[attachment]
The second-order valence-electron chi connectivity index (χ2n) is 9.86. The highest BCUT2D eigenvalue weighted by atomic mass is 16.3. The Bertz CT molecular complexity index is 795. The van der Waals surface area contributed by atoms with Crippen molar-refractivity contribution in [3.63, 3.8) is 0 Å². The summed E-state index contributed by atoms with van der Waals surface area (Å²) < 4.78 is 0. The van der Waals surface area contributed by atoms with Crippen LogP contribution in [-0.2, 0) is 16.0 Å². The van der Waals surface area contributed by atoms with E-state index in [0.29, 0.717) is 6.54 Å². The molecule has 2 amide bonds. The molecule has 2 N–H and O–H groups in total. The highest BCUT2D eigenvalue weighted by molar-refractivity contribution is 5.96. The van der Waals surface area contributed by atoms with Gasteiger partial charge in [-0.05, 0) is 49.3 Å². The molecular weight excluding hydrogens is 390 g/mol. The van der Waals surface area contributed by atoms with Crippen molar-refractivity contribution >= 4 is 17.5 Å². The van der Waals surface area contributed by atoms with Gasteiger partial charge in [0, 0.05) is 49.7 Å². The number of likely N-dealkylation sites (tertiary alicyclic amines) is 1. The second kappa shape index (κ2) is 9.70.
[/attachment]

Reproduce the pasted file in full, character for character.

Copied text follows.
The second-order valence-electron chi connectivity index (χ2n) is 9.86. The highest BCUT2D eigenvalue weighted by atomic mass is 16.3. The Bertz CT molecular complexity index is 795. The van der Waals surface area contributed by atoms with Crippen molar-refractivity contribution in [3.63, 3.8) is 0 Å². The summed E-state index contributed by atoms with van der Waals surface area (Å²) < 4.78 is 0. The van der Waals surface area contributed by atoms with Crippen LogP contribution in [-0.2, 0) is 16.0 Å². The van der Waals surface area contributed by atoms with E-state index in [0.29, 0.717) is 6.54 Å². The molecule has 2 amide bonds. The molecule has 2 N–H and O–H groups in total. The highest BCUT2D eigenvalue weighted by molar-refractivity contribution is 5.96. The van der Waals surface area contributed by atoms with Gasteiger partial charge in [-0.05, 0) is 49.3 Å². The molecular weight excluding hydrogens is 390 g/mol. The van der Waals surface area contributed by atoms with Crippen molar-refractivity contribution >= 4 is 17.5 Å². The van der Waals surface area contributed by atoms with Gasteiger partial charge in [0, 0.05) is 49.7 Å². The number of likely N-dealkylation sites (tertiary alicyclic amines) is 1. The second kappa shape index (κ2) is 9.70.